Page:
The following paragraphs are excerpts from an article published in El Dia yesterday. Santa Cruz competitiveness’ results were published in an earlier post on September 20th, you can read about it using this link.
These excerpts are interesting and describe even more Santa Cruz’s importance:
From Marcelo Campos Velez article:
Idiosyncrasies of the Santa Cruz people helps development. Within this framework, the historian Nino Gandarilla said Santa Cruz economy was given by three fundamental factors: first by the increase of the sugarcane industry, second by 11% of the oil royalties that was obtained in the 1950s, during the “civic struggle” and finally to the entrepreneurship of the crucian [cruceño is the word for the Santa Cruz people], since Gandarilla believes that without the avant-garde and innovative of the crucians spirit, Santa Cruz had hardly reached the degree of development that is currently living.
Participation of the State in the crucian progress. The role played by the State in Santa Cruz development has been very important, according to the Economist and historian Carmen Dunia Sandoval, since it considers that the revolutionary process of the Government of the MNR in 1952, joined Santa Cruz to the whole of the country. Sandoval expresses that this can be reflected in favorable measures at that time to local economic sectors, the construction of the Santa Cruz – Cochabamba road, loans for productive sectors through the agricultural Bank, the creation of the Guabira sugar mill, among other measures.
Events that marked history
Integration. The construction of the road Santa Cruz – Cochabamba in 1950, joined the West and East of Bolivia, facilitating domestic and international trade. The road is considered as the beginning of the Santa Cruz development.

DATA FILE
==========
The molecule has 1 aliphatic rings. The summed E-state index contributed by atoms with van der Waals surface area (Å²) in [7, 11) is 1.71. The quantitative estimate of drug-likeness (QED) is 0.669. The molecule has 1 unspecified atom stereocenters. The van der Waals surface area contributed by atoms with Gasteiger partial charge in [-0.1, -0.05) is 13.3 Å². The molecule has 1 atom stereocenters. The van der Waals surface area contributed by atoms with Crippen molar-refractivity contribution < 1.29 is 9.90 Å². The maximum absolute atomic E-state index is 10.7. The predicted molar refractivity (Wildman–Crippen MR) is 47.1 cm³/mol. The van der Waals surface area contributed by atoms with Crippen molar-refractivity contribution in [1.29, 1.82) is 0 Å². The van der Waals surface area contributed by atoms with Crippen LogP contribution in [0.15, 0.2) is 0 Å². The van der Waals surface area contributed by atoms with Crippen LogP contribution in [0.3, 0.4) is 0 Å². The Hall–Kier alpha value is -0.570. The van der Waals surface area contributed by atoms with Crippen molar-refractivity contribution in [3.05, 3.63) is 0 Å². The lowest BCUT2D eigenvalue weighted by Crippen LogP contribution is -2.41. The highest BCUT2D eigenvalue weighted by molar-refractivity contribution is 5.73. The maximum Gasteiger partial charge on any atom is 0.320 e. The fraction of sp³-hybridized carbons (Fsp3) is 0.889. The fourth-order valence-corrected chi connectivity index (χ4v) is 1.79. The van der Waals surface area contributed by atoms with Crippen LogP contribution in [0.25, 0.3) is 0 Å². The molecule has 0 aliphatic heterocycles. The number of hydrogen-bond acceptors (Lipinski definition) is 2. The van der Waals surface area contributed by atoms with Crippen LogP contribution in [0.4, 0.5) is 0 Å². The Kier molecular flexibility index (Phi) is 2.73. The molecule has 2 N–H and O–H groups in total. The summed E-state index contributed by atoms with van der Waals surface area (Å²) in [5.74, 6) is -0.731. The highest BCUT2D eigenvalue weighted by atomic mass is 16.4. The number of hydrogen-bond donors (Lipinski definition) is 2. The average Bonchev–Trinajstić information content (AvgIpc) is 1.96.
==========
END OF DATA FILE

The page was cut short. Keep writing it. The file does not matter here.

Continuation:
Royalties. The enacted law on July 15, 1938, during the Presidency of Germán Busch, established that the oil-producing departments received 11% of the oil royalties. The refusal of the Government of MNR “civic struggles” took place between 1957 and 1959. As a result, Santa Cruz began to receive those resources, which was the kickoff for the urban development of the city.
Autonomy. Since 2003, Santa Cruz under the command of the civic Committee began a series of protests to demand more autonomy of decision to the central Government. After several cabildos and mobilizations, the departmental autonomy was included in the new Constitution; However, this according to some positions lacks a financial cushion and power of decision in order to manage the Department.
THE IDH. The direct tax to the hydrocarbons (IDH), has certainly been an important income for universities, municipalities and Government departments. Just have to compare this year that has been granted to these territorial entities throughout the country, Bs15,124.9 million, while in the year 2000, this tax barely reached Bs2,741.1 million. For this reason, the IDH has become one of the monetary processes most important of the country, that has been observed in the universities and cities as a breakthrough in infrastructure.
Carmen Dunia Sandoval
Four centuries of strength of the crucians
Colony. The history of the Santa Cruz economy went through several stages. During the colonial period settled the versatile traditional haciendas, with production of food for the subsistence of the family, landowners and peons. It was planted corn, rice, cassava and sugarcane in sugar mills. There were small bovine and equine livestock. The articles for exchange with the West, were mainly sugar (empanizao) and beef hides, and Jesuit missions offered honey, cebo [type of grease from cattle] and yarn.
20Th century. The arrival of the Liberals to power in the early 20th century, meant the rupture of commercial relations of Santa Cruz with the Andean markets. Trade in the quinine, since the end of the 19th century until 1920 and the rise of the economy of the rubber band, allowed that crucians landowners to have a relief carrying food using the waterway [demand for quinine and rubber allowed that transport]. Later during the Chaco War, food from the traditional farms supplied the frontlines.
Take-off. It was from the Decade of the ‘ 60s. Concessional loan from the U.S. funded the highway Santa Cruz-Cochabamba. Support was expressed to the industrialization of agricultural production especially refined sugar and rice. Between 1957-1959, the civic struggles managed the disbursement of oil royalties that initiated public works in the city, which was one of the least developed in Bolivia.
In the ‘ 70s is given the rise of agricultural production, at the same time that the production of oil in Camiri. While the Santa Cruz economy is characterized by its diversification, the sectors that dominate are agriculture, manufacturing industry, and hydrocarbons.